Today marks the two-year anniversary of President Obama’s rejection of the Keystone pipeline – a decision that has cost more than 100,000 out-of-work Americans a shot at a new, good-paying job. “There’s no other way to put it,” Speaker Boehner said that day, “the President is selling out American jobs for politics.” He then said this:
“This is not the end of the fight. Republicans in Congress will continue to push this because it’s good for our country, and it’s good for our economy, and it’s good for the American people – especially those who are looking for work.”
Indeed, Republicans have pressed on for Keystone, passing the Northern Route Approval Act (H.R. 3) to green light the project, and remove hurdles that could tie up its construction for years. The bill is sitting in the Democratic-led Senate, along with several other pro-growth jobs measures passed by the House. The president, for his part, has been sitting on his hands – adding new delays recently to a decision that should have been made years ago.
It has been more than five years since the Keystone application was first submitted, but the timetable for approving the project – even after the president first rejected it – “has slipped badly,” and could languish until at least November of this year, Reuters reports. The president’s latest punt was not well received by Canadian officials, including Foreign Minister John Baird, who said this week “the time for a decision on Keystone is now, even if it’s not the right one. We can’t continue in this state of limbo.” If the president doesn’t act soon, Canada has already made clear it will be forced to look to other markets, like China, shipping American jobs and energy overseas.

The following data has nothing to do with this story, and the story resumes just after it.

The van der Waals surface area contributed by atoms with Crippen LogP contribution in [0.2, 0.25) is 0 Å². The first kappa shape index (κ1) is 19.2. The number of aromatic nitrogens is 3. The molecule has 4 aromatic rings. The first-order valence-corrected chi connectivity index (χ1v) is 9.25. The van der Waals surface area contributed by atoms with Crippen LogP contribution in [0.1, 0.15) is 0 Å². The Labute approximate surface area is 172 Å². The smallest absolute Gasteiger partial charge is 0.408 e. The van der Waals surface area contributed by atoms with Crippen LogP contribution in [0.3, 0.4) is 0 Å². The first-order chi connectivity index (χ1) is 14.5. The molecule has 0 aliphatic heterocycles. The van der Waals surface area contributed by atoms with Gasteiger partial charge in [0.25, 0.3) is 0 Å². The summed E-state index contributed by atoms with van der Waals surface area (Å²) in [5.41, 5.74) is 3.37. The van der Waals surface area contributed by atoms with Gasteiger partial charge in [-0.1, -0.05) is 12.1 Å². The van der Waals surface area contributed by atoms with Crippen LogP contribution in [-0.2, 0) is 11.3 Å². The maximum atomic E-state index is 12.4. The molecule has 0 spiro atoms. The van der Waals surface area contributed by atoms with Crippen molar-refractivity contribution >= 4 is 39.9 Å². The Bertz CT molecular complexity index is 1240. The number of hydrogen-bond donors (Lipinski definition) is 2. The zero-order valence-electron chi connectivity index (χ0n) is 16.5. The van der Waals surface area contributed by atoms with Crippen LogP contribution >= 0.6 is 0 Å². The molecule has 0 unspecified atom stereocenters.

The president has no excuse for letting this happen. The Keystone pipeline is supported by the vast majority of Americans, labor unions, manufacturers, and even members of the president’s own party. In addition to the thousands of jobs that would be created, the pipeline would bring nearly one million barrels of oil a day to the United States, helping middle class families who are struggling with higher costs on everything from gas to groceries to education. If the president is serious about making this “a year of action,” he should put that pen he has handy to use and approve the Keystone pipeline to help put more Americans back to work and bolster our nation’s energy security.
As Speaker Boehner has said, “Mr. President, What are you waiting for?”